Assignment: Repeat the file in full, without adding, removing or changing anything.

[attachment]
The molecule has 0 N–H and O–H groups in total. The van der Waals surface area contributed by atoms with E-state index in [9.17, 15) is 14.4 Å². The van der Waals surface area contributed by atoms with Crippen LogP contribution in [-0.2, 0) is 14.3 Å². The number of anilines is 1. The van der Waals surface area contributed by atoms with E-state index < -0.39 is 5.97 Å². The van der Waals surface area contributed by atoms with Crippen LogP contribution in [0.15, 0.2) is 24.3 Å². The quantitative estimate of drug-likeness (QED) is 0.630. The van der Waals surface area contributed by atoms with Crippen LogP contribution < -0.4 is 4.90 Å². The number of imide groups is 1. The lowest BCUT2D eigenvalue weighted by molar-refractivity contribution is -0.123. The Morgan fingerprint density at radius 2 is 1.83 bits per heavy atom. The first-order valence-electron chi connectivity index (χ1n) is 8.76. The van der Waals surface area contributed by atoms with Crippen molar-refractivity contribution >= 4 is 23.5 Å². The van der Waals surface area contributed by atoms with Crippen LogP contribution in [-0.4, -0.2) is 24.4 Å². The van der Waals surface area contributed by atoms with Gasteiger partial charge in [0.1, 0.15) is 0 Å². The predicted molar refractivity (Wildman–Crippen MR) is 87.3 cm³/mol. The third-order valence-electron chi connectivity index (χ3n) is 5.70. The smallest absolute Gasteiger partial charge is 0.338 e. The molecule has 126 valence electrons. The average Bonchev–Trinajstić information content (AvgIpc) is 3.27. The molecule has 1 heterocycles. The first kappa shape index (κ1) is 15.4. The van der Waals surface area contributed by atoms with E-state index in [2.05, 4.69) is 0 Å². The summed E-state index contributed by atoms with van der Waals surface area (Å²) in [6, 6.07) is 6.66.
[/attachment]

The molecule has 0 N–H and O–H groups in total. The van der Waals surface area contributed by atoms with E-state index in [9.17, 15) is 14.4 Å². The van der Waals surface area contributed by atoms with Crippen LogP contribution in [-0.2, 0) is 14.3 Å². The number of anilines is 1. The van der Waals surface area contributed by atoms with E-state index < -0.39 is 5.97 Å². The van der Waals surface area contributed by atoms with Crippen LogP contribution in [0.15, 0.2) is 24.3 Å². The quantitative estimate of drug-likeness (QED) is 0.630. The van der Waals surface area contributed by atoms with Crippen LogP contribution < -0.4 is 4.90 Å². The number of imide groups is 1. The lowest BCUT2D eigenvalue weighted by molar-refractivity contribution is -0.123. The Morgan fingerprint density at radius 2 is 1.83 bits per heavy atom. The first-order valence-electron chi connectivity index (χ1n) is 8.76. The van der Waals surface area contributed by atoms with Crippen molar-refractivity contribution >= 4 is 23.5 Å². The van der Waals surface area contributed by atoms with Crippen LogP contribution in [-0.4, -0.2) is 24.4 Å². The van der Waals surface area contributed by atoms with Gasteiger partial charge in [0.1, 0.15) is 0 Å². The predicted molar refractivity (Wildman–Crippen MR) is 87.3 cm³/mol. The third-order valence-electron chi connectivity index (χ3n) is 5.70. The smallest absolute Gasteiger partial charge is 0.338 e. The molecule has 126 valence electrons. The average Bonchev–Trinajstić information content (AvgIpc) is 3.27. The molecule has 1 heterocycles. The first kappa shape index (κ1) is 15.4. The van der Waals surface area contributed by atoms with E-state index in [2.05, 4.69) is 0 Å². The summed E-state index contributed by atoms with van der Waals surface area (Å²) in [6, 6.07) is 6.66.